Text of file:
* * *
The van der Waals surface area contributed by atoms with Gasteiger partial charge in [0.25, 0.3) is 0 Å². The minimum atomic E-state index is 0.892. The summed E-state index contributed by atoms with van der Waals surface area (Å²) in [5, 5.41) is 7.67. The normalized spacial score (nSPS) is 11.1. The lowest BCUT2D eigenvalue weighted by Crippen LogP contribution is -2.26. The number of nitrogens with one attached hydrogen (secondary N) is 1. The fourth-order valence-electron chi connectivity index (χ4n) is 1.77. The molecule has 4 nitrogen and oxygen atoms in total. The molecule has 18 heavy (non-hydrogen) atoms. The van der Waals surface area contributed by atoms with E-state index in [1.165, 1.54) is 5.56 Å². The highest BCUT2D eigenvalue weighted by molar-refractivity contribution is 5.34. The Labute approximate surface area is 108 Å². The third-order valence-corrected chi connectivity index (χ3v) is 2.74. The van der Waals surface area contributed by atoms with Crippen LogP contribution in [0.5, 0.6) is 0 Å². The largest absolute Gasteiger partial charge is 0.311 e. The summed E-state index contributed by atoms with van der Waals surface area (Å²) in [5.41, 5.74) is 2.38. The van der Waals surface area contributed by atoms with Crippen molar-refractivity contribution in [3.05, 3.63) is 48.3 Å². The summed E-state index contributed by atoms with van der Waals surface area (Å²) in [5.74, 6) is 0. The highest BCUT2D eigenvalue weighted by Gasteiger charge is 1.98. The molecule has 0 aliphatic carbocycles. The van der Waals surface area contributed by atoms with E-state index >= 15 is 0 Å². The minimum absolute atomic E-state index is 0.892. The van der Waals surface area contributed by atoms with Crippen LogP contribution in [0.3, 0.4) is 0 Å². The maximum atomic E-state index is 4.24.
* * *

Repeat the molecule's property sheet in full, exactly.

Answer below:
The van der Waals surface area contributed by atoms with Gasteiger partial charge in [0.25, 0.3) is 0 Å². The minimum atomic E-state index is 0.892. The summed E-state index contributed by atoms with van der Waals surface area (Å²) in [5, 5.41) is 7.67. The normalized spacial score (nSPS) is 11.1. The lowest BCUT2D eigenvalue weighted by Crippen LogP contribution is -2.26. The number of nitrogens with one attached hydrogen (secondary N) is 1. The fourth-order valence-electron chi connectivity index (χ4n) is 1.77. The molecule has 4 nitrogen and oxygen atoms in total. The molecule has 18 heavy (non-hydrogen) atoms. The van der Waals surface area contributed by atoms with E-state index in [1.165, 1.54) is 5.56 Å². The highest BCUT2D eigenvalue weighted by molar-refractivity contribution is 5.34. The Labute approximate surface area is 108 Å². The third-order valence-corrected chi connectivity index (χ3v) is 2.74. The van der Waals surface area contributed by atoms with Crippen LogP contribution in [0.5, 0.6) is 0 Å². The largest absolute Gasteiger partial charge is 0.311 e. The summed E-state index contributed by atoms with van der Waals surface area (Å²) in [5.41, 5.74) is 2.38. The van der Waals surface area contributed by atoms with Crippen molar-refractivity contribution in [3.05, 3.63) is 48.3 Å². The summed E-state index contributed by atoms with van der Waals surface area (Å²) in [5.74, 6) is 0. The highest BCUT2D eigenvalue weighted by Gasteiger charge is 1.98. The molecule has 0 aliphatic carbocycles. The van der Waals surface area contributed by atoms with E-state index >= 15 is 0 Å². The minimum absolute atomic E-state index is 0.892. The van der Waals surface area contributed by atoms with Crippen LogP contribution in [0.3, 0.4) is 0 Å². The maximum atomic E-state index is 4.24.